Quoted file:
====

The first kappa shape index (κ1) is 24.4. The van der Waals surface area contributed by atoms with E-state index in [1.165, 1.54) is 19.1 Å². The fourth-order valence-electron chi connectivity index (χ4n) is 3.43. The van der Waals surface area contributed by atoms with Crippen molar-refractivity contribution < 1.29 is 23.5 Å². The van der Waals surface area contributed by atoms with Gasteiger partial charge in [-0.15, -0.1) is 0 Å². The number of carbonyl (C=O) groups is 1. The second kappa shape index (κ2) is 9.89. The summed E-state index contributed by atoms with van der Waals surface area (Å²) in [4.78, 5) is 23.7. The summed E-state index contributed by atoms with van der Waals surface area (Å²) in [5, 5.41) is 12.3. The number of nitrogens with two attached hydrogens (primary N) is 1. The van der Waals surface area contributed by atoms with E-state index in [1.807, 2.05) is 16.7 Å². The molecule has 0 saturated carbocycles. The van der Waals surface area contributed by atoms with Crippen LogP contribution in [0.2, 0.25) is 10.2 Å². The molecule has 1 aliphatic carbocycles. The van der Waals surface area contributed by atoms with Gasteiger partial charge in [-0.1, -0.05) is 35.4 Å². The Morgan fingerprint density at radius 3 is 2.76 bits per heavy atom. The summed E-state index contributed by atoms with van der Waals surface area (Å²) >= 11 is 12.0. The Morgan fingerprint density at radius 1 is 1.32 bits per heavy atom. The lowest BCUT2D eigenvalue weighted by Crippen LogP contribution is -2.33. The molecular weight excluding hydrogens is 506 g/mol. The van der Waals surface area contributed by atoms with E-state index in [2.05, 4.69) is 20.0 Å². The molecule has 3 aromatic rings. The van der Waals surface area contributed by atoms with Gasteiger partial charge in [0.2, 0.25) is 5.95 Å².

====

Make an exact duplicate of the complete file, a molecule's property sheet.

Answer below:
The first kappa shape index (κ1) is 24.4. The van der Waals surface area contributed by atoms with E-state index in [1.165, 1.54) is 19.1 Å². The fourth-order valence-electron chi connectivity index (χ4n) is 3.43. The van der Waals surface area contributed by atoms with Crippen molar-refractivity contribution < 1.29 is 23.5 Å². The van der Waals surface area contributed by atoms with Gasteiger partial charge in [-0.15, -0.1) is 0 Å². The number of carbonyl (C=O) groups is 1. The second kappa shape index (κ2) is 9.89. The summed E-state index contributed by atoms with van der Waals surface area (Å²) in [4.78, 5) is 23.7. The summed E-state index contributed by atoms with van der Waals surface area (Å²) in [5, 5.41) is 12.3. The number of nitrogens with two attached hydrogens (primary N) is 1. The van der Waals surface area contributed by atoms with E-state index in [1.807, 2.05) is 16.7 Å². The molecule has 0 saturated carbocycles. The van der Waals surface area contributed by atoms with Crippen LogP contribution in [0.2, 0.25) is 10.2 Å². The molecule has 1 aliphatic carbocycles. The van der Waals surface area contributed by atoms with Gasteiger partial charge in [-0.1, -0.05) is 35.4 Å². The Morgan fingerprint density at radius 3 is 2.76 bits per heavy atom. The summed E-state index contributed by atoms with van der Waals surface area (Å²) >= 11 is 12.0. The Morgan fingerprint density at radius 1 is 1.32 bits per heavy atom. The lowest BCUT2D eigenvalue weighted by Crippen LogP contribution is -2.33. The molecular weight excluding hydrogens is 506 g/mol. The van der Waals surface area contributed by atoms with E-state index in [2.05, 4.69) is 20.0 Å². The molecule has 3 aromatic rings. The van der Waals surface area contributed by atoms with Gasteiger partial charge in [0.2, 0.25) is 5.95 Å².